Robinwood "was all right," he says. "But there is a lot of trouble. Stuff would happen, and people would pick me out, so I was getting in a lot of trouble."
For the next year, he managed to stay out of trouble with police. Forced to repeat 12th grade, he says he won awards as "most improved student" and was an A-student in his science class.
In May last year, he graduated from Annapolis High and made plans to attend a technical school where he could learn to fix computers.
He had the money to make that happen. In January last year, he turned 19 and court records show he received the balance of his trust fund, about $150,000. He soon began spending it.
He says he bought clothes, shoes, video games. He bought two used cars - a 1989 Mercury Grand Marquee, then a 1994 Chrysler LHS for his graduation - though he only had a learner's permit.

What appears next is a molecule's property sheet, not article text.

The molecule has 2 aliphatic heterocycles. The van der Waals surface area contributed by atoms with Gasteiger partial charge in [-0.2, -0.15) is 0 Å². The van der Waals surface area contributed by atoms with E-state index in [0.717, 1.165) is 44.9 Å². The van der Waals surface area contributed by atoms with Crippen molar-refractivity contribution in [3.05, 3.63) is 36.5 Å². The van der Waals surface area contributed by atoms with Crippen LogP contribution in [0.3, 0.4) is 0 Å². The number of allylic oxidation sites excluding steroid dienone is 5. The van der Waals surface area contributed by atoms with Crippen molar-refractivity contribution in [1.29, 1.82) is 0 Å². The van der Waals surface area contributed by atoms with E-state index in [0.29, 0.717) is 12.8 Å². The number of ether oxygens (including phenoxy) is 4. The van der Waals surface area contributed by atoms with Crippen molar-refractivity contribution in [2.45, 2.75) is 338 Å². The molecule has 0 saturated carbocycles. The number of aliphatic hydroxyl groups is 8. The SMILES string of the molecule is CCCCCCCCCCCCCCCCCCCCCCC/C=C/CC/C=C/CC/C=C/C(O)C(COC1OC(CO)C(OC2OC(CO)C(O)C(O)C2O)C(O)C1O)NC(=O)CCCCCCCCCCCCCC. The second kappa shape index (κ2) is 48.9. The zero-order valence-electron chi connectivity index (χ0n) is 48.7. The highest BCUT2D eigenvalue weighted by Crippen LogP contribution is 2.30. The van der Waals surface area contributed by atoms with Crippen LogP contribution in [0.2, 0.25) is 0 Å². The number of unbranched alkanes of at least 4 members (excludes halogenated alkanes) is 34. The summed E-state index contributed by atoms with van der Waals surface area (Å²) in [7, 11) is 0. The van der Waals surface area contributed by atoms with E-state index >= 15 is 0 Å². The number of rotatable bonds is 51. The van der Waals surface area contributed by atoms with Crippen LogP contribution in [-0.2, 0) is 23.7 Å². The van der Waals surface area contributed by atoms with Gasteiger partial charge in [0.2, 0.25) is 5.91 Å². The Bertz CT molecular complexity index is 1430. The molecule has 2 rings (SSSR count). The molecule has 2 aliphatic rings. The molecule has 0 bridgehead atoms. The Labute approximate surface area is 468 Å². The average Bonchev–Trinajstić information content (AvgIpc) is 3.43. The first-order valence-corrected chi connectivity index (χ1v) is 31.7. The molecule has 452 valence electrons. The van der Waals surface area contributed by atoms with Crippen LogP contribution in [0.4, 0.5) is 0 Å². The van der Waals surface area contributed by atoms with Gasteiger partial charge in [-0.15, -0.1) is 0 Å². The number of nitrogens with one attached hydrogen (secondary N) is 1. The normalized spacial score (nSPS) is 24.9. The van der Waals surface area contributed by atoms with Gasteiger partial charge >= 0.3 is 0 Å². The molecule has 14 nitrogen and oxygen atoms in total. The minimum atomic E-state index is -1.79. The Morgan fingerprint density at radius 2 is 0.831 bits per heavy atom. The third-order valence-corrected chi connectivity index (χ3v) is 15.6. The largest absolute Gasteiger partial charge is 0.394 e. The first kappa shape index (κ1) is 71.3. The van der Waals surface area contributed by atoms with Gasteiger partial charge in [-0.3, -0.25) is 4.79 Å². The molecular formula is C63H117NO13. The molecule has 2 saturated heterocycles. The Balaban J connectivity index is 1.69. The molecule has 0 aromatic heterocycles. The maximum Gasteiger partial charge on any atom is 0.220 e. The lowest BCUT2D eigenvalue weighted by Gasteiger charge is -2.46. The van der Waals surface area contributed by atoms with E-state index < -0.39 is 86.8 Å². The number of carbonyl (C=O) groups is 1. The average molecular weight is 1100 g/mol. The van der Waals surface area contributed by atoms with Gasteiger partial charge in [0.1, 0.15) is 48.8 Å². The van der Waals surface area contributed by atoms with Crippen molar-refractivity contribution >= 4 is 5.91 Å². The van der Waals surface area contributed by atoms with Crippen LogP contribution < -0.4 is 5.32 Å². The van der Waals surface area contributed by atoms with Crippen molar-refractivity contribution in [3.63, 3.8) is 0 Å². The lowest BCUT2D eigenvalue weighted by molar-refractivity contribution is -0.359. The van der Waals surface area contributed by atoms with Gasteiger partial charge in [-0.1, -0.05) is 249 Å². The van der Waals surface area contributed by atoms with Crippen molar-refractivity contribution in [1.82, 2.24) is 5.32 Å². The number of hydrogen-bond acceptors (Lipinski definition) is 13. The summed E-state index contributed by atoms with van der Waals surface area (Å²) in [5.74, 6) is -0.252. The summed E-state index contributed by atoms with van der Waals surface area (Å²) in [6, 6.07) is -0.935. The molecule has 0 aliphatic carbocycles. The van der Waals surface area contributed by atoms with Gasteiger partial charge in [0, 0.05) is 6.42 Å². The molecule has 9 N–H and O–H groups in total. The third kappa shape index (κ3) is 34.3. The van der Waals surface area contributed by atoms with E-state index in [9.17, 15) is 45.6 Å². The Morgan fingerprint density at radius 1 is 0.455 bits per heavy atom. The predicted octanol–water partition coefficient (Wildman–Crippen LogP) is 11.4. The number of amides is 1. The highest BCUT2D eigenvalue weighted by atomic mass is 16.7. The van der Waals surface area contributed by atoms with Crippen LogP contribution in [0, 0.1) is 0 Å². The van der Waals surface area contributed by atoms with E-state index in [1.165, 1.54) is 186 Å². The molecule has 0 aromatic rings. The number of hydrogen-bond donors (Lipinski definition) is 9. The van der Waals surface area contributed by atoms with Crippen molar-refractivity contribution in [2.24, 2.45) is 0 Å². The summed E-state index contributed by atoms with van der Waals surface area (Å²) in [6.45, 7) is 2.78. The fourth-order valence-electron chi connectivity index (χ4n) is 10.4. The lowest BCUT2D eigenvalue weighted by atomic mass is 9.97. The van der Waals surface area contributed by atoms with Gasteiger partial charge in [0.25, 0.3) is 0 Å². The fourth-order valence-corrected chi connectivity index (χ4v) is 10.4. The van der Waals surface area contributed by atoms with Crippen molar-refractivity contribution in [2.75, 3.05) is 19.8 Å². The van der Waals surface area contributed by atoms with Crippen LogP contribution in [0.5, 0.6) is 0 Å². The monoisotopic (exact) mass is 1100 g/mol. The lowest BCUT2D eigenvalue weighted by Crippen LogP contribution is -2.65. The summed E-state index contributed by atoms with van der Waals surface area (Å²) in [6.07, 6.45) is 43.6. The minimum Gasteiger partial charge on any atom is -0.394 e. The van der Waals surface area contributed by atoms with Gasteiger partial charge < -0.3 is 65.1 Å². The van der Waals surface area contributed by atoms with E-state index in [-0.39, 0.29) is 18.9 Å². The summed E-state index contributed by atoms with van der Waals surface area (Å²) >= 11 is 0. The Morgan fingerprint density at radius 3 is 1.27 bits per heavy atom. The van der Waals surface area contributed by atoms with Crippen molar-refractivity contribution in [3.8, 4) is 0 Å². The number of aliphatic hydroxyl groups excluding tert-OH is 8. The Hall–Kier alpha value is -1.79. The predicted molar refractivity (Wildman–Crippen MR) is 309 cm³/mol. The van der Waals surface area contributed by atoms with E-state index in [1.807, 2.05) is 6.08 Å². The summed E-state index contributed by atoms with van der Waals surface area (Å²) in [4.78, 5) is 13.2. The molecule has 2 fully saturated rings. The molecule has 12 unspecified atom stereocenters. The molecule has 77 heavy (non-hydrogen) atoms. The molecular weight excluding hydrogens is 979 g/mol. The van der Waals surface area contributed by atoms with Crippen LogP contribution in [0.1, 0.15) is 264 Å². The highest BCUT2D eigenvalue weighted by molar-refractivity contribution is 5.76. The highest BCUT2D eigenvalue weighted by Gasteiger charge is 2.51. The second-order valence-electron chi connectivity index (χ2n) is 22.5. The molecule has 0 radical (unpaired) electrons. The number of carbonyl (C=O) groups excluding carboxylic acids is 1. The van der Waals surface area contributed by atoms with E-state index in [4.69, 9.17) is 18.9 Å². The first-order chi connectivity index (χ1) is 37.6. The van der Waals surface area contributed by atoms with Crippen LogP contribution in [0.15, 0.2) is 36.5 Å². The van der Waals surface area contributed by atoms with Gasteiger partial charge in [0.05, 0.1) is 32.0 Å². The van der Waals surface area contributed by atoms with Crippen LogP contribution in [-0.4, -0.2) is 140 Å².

He bought clothes for his younger half-brother Taron, clothes for his closest friend, jewelry and gifts for Nichols. He helped his mother, a toll booth operator, buy a 1998 Toyota Camry and helped with the rent. He loaned thousands to others in Robinwood, Nichols says.
"I would just buy anything. I didn't care about the money," Tolbert says, adding that he doesn't know how much is left.
Tolbert never made it to technical school. A month after high school graduation, he began a five-month slide that ended with the murder charge.
In June, he was arrested for gambling - he fled from an officer who saw him shooting dice in an apartment building's laundry room, court records show. He stumbled and fell and was arrested with more than $1,800 in his pockets. He was ordered to pay a $55 fine and serve a year of unsupervised probation.